Interview with Kaya a Mbaya, a Babongo Woman
    Pierre Piya-Bouanga (Congo)       
Interview with Elisabeth Bouanga
    Pauline Dongala (Congo)       

Part Two. Speaking Out: Young Women on Sexuality
Woman Weep No More
    Sibongile Mtungwa (South Africa)       
Letters to My Cousin
    Catherine Makoni (Zimbabwe)       
Story of Faith
    Mamle Kabu (Ghana)       
ReMembering Africa
    Zindzi Bedu (Nigeria)           
It's Not Rape If . . .
    Ann Kithaka (Kenya)       
To Be or Not to Be a Lesbian: The Dilemma of Cameroon's Women Soccer Players
    Sybille Ngo Nyeck (Cameroon)       
My Name Is Kasha
    Kasha N. Jacqueline (Uganda)       
Cosmo Africa and Other Poems
    Cheshe Dow (Botswana)       

Part Three. Challenging the Institution of Marriage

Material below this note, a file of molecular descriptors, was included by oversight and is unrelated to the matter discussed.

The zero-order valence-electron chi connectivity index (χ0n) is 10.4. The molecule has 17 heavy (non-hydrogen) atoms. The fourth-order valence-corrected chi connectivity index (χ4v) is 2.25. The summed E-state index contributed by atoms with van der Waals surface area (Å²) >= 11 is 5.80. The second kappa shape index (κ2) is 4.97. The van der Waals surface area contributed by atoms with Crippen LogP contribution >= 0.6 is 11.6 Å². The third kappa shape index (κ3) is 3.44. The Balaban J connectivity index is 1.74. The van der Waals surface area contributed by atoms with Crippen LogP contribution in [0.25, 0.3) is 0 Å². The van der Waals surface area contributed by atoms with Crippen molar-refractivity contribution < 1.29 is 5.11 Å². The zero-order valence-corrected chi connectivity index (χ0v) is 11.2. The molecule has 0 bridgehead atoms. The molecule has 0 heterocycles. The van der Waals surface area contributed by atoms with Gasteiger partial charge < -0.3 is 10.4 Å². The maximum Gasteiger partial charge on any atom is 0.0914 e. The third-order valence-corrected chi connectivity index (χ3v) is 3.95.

Child
    Ann Kithaka (Kenya)       
Hailstones on Zamfara
    Sefi Atta (Nigeria)       
The Good Woman
    Patricia Chogugudza (Zimbabwe)       
Ngomwa
    Ellen Mulenga Banda-Aaku (Zambia)       
They Came in the Morning
    Iheoma Obibi (Nigeria)       
The Battle of Words: Oratory as Women's Tool of Resistance to the Challenges of Polygamy in Contemporary Wolof Society
    Marame Gueye (Senegal)       

Part Four. Focusing on Survival: Women's Health Issues
Tell Me Why: Two Poems
    Ann Kithaka (Kenya)       
Surviving Me
    Janine Lewis (South Africa)       
The Struggle to End the Practice of Female Genital Mutilation
    Nawal El Saadawi (Egypt)       
Slow Poison
    Juliana Makuchi Nfah-Abbenyi (Cameroon)       
Just Keep Talking: Two Poems
    Cheshe Dow (Botswana)       
Tell Me a Lie
    Ann Kithaka (Kenya)       
Prayers and Meditation Heal Despair